So, I recently posted my happy little Bob Ross essay (see My Dream--Adjusted) about loving everyone as yourself. (I probably made at least one person’s stomach turn.) And then, God read my post, chuckled, and sent me reminders that everyone means everyone.
First, there’s this woman I know. She’s kind of a mess. She used to be more of a mess, I gather, from the alarming little excerpts from her past that she occasionally drags out into the glaring light. So, all things considered, she’s doing much better now than she used to do. But she still struggles with a number of issues. And she calls me. Sometimes it’s not for days, even weeks. And then I am pulled (wriggling and squirming) back onto her radar, and suddenly there she is, at odd times, for no reason sometimes, and more often because she needs something.
Now, let me say that there are people in this world who consistently make us thankful for caller ID. You know exactly what I’m talking about; these are the few folks in our lives who drive us to pay that extra fee. I’ve revealed to you what a cheapskate I am…and yet I pay that stupid monthly charge just so I can see the caller’s name pop up on the handset. And I confess to you now that the last two times this woman has called me, I have not answered the phone.
I feel bad about it.** I do. I’m not sure what to do. I know I should take the call. But I also know that the call is likely to bring about a request of some kind. Nearly all the calls do. (I can't be certain, since she never leaves a message.) And for the past few days, with a snotty-nosed kid, a ceaseless cough of my own, errands to run, etc. I just haven’t felt like fielding the various needs that I know will be expressed if I click the Talk button and say “Hello?” very casually, as if I don’t know who is waiting on the other end.
So, there it is. I’ve told you. Now you know what a hypocrite I am. Because, surely, isn’t this person one of the “everyones” that I’m supposed to love? But wait—it gets worse.
I was in a store yesterday, glancing around me, and then my focus became riveted a few aisles over on a very tall, elegant man, dressed in a miniskirt and heels. And I tried not to look at him too pointedly, but I kept stealing surreptitious glances at him. I couldn’t stop. It was awful, the way I kept staring while trying not to stare. He’d gone to lengthy efforts to be a convincing female. The skirt, the giant heels, even pantyhose (a very tasteful nude shade—no tacky “suntan” for this fellow), some makeup. He was wearing a wig, too—not a bad one, but obviously a wig. Nice neutral eye shadows and lipstick, the skirt wasn’t too very short, above the knee but not utterly tasteless like some of the styles nowadays… And yet, he was a man. Inarguably, a male. And there he stood, looking through some ladies’ shirts on a rack, minding his own business. And I was kind of weirded out. I guess the old adage is true—you can take the girl out of the small town, but you’ll never get the small town out of the girl—and I can say with some certainty that I never saw a character like this in all my growing-up years.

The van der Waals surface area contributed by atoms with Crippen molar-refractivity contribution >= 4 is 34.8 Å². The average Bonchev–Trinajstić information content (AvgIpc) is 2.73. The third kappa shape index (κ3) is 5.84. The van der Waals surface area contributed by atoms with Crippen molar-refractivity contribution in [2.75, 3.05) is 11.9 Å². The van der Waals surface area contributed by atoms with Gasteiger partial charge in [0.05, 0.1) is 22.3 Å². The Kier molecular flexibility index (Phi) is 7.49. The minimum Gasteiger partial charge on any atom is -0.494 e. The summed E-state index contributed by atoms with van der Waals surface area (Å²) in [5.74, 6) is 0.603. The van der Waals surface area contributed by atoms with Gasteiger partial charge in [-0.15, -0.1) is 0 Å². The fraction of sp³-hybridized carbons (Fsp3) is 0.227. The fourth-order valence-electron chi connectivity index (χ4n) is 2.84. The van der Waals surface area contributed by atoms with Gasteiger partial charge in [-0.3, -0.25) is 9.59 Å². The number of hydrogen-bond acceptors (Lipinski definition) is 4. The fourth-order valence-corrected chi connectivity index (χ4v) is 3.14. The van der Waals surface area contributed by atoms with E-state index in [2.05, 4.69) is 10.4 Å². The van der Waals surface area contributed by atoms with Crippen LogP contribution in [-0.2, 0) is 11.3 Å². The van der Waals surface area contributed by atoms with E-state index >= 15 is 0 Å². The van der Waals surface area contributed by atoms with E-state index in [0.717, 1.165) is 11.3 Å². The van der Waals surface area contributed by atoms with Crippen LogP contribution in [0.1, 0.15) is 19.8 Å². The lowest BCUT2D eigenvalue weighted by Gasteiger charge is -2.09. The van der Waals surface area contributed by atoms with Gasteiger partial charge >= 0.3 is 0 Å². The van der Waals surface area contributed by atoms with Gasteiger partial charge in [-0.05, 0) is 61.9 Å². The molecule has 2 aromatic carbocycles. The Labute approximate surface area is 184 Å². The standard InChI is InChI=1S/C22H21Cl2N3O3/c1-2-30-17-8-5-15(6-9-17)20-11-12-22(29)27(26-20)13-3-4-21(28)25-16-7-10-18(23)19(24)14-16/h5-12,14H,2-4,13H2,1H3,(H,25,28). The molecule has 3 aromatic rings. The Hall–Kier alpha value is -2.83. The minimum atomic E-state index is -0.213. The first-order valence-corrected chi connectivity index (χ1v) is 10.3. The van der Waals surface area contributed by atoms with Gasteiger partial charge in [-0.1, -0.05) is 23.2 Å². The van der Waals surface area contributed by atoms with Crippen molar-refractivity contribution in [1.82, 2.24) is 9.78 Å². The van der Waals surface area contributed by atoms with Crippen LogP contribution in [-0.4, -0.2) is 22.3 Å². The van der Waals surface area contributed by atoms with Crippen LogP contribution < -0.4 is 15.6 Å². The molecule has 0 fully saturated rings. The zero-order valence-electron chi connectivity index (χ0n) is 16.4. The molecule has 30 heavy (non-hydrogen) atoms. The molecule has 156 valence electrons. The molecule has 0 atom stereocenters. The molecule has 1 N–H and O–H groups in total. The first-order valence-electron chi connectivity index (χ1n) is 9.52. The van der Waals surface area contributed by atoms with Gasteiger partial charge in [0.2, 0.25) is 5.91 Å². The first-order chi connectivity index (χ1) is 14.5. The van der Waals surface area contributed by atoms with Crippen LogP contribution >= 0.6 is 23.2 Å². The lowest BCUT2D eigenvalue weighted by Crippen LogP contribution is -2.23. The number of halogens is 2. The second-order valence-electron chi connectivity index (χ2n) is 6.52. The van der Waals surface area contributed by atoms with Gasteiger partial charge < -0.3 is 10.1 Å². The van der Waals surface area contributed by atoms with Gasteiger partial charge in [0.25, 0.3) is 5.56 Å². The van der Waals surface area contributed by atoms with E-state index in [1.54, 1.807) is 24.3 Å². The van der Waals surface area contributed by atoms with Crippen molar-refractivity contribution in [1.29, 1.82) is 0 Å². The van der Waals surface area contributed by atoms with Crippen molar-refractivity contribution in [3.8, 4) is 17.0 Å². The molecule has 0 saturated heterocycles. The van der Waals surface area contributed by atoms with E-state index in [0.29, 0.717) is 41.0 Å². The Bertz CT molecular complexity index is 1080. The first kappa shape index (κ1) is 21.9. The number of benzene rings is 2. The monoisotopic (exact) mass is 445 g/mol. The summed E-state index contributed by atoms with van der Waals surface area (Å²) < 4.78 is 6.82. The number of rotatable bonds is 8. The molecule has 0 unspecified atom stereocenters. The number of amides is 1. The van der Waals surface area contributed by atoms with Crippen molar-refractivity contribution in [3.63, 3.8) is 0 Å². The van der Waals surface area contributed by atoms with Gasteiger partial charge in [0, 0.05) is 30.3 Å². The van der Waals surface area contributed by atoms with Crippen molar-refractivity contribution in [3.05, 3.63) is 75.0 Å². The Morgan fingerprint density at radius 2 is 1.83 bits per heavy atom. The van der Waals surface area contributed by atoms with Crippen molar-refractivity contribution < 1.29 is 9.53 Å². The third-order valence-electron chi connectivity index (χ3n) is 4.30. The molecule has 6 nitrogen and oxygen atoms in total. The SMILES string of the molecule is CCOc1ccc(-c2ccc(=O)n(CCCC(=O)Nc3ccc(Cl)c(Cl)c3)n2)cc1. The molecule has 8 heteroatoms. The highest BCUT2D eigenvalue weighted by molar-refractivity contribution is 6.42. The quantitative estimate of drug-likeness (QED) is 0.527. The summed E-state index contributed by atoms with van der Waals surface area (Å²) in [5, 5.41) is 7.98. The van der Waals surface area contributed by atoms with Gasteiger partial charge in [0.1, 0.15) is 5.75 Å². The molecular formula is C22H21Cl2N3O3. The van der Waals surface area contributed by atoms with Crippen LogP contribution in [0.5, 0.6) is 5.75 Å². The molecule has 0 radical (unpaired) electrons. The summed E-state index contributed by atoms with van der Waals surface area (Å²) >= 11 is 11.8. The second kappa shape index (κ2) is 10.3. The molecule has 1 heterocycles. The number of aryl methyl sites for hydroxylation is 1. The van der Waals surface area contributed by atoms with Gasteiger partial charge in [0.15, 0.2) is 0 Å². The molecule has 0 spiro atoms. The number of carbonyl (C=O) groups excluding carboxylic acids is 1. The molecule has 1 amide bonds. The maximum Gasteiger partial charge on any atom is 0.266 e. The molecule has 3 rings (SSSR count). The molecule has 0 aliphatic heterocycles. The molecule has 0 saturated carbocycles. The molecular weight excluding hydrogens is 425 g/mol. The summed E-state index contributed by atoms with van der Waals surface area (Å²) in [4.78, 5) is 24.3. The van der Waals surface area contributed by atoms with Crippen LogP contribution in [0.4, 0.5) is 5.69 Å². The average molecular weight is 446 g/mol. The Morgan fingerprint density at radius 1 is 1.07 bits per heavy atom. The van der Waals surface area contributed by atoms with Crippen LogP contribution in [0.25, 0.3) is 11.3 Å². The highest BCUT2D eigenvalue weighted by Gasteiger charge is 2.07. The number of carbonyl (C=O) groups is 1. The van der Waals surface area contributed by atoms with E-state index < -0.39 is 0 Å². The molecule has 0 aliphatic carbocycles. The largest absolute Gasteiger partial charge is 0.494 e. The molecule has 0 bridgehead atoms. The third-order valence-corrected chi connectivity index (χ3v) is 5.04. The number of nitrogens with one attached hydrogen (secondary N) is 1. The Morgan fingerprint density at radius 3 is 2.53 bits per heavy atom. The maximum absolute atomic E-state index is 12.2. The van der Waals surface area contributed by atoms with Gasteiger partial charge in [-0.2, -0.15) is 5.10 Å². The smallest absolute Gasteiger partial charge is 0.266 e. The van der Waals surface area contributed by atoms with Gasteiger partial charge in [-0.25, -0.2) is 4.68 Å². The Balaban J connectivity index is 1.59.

I was mentally shaking my head at him, perplexed and a tad judgmental, and all of a sudden I felt an unmistakable nudge in my soul, and in my mind I heard the word “everyone.” That’s everyone, there, little Missy. Even a mammoth cross-dresser who’s searching for the perfect Christmas blouse. You don’t know him, his heart. You don’t know what he’s been through, whether there was abuse, whether his parents loved and accepted him… You don’t know.
And it’s true: For all I know, the respectable looking manly guy who was sidling closer from the other direction could run toward me, knock me down, grab my purse and flee, and perhaps this lovely, cosmetic’d fellow would trip after him in his huge high heels and knock him upside the head in order to retrieve my bag. It could happen.
I don’t know. All I know is I’m supposed to love them. No matter what. Boy, is that tough. For me, for them—for all of us. I’ve heard it’s possible—but we certainly need divine assistance to make it happen.
** BTW, this phrase—“I feel bad about it”—is correct. For any of you out there tsk-ing in my general direction and feeling annoyed at a former English teacher for misusing grammar, I say to you that the word “feel” is a sensory verb, and therefore must be followed by an adjective, just as any non-action verb would be. When you misbehave, you would never say, “I am badly.” Or, when describing an unflattering outfit, you’d never say, “I look badly.” That sounds as if you can’t see well! No action is occurring, so bad is correct. If I said I felt badly, I’d be accusing myself of fumbling, inaccurate touching skills.